Peach Cobbler


janis cohen recipe for life

She was pregnant with her fifth child, due in two days.

Her younger brother passed away two years ago.

Her father passed away last year.

Her mother passed away two months ago.

She was the only surviving member of her nuclear family.

She came to see me for a reading because she wanted to know more about her life and what to do next.

The tears flowed easily for “T” as she accounted for all of the losses she experienced.  Here is what she told me when she sat down.

“I want to know about my husband and my marriage.  He’s cheated on me twice in the 16 years that we have been together.  I don’t even like him anymore. Should I leave him?”

“I never thought this would be my life.  I never wanted marriage or children.  Don’t get me wrong, I love all of my children.  And, I guess G-d gave me my kids so that I wouldn’t suffer more than I do since all of my family is gone.  But, I wanted to be more.  I imagined myself as an engineer or doing something professional.  That clearly didn’t happen.”

“I want to know if my parents and my brother are o.k. and if they are with me.  I miss them.”

“I feel like a failure.  I see what other people have accomplished and I haven’t done anything like that.  What do I need to know about my life now?”

“Your father as here smiling at you, I said.  He is very proud of you and guides you. He needs to settle his regrets about who he wasn’t for you.  This is information you don’t know about him, but he needs to work through this to move forward.   Your mother was very critical.  She didn’t know anything differently.  Yes, she loved you.  They all did and DO!  Although she has always shown her sharp side, she is actually waiting to see what you do with your life and she is proud of you.  Your brother just adores you.  He smiles a lot- what a smile he has! He is with you always.  The two of you had a very close relationship and it is evidenced in the energy the two of you shared.  This differs from the actual chronological age of each you- the six year age difference.  The relationship feels as though y’all were only two years apart.”

“My brother and I were very close and I loved my parents.  My dad and I were particularly close. What do I need to do with my life? T asked.

“What do you feel passionate about?” I said.

“Well, my dad was a chef and taught me everything I know about cooking.  I love to cook and he has this one recipe for peach cobbler that I want to make into a business.”

“Now we are getting somewhere. Tell me about your plans, because they tell me that you can have a very successful business with this.” I said.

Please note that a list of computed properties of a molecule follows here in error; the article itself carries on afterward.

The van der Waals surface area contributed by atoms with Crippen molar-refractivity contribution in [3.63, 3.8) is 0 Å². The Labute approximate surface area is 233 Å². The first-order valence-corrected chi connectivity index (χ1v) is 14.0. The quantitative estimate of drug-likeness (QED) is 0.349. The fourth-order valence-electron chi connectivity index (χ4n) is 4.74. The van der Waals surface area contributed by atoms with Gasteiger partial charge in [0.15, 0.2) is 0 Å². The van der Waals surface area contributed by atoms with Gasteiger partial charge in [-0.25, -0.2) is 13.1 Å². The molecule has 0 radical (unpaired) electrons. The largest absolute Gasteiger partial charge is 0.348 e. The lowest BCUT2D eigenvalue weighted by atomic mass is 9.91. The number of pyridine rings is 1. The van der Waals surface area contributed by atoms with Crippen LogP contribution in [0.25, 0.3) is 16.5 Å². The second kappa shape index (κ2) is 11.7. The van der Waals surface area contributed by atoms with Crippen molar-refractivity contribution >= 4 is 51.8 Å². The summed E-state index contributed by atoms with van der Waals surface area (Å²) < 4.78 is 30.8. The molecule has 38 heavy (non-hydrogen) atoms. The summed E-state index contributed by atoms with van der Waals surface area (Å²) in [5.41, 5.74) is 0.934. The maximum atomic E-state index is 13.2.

She explained her plans and began to get excited about it.  She could see herself creating a life that felt compelling, creative, and profitable.  We continued to move forward with this momentum.

T asked, “Should I leave my husband.  I don’t trust him.  But, if I leave him  then I will be a single mother of five and he is a pretty good dad.”

“The decision to leave your husband is up to you. I am not to tell you what to do.  They are telling me to tell you to get your ducks in a row before you make any decisions.  You are to be on your way to financial security before you uproot.  Your children will be helping you in your business and your artistic daughter can design the logo for you pies.” I shared.

“WOW!  Yes, my nine year old daughter is very artistic and loves to draw! I can do this.  I know someone, a woman friend, who is a successful baker and she said that she would help me figure things out.”  As “T” shared this, she  finally got settled into the couch and exhaled.

“Yes you most certainly can!  Your father is very proud of you and is helping you from the other side.  Don’t worry, he will guide you every step of the way.” I said.

Tears flowed down her face as she, for the first time in her life, believed something different about herself and her life; that she wasn’t a failure or inadequate.  That she didn’t waste her life and that she had time to create a different reality.

 She also realized that her children were given to her to soften the blow of losing her entire family, in what seemed like a hostile takeover.

She began to have hope and to connect with “possibility”.

As she left the session she turned to me and said, ” I’m gonna do this.”

“Yes, you are!  You need to face forward and live your dream.  T, all things are possible and you CAN do anything you set your mind to!  I BELIEVE IN YOU!!”

“Thank you so much.  I needed that.” T said.

T’s life isn’t different from yours or mine.

Whether you are married with children or not, have an intact living family or not or feel as though you missed the opportunity to make your life ‘worth something’, I want you to remember this:

Dreams are never lost.
They are just put aside or delayed for later  realization.

Each of you has that “one idea” that can change your life.

Identify your passions and go where they lead you.

For when you do what your passions dictate, your life CAN be as delicious as a dessert.

In love and light,





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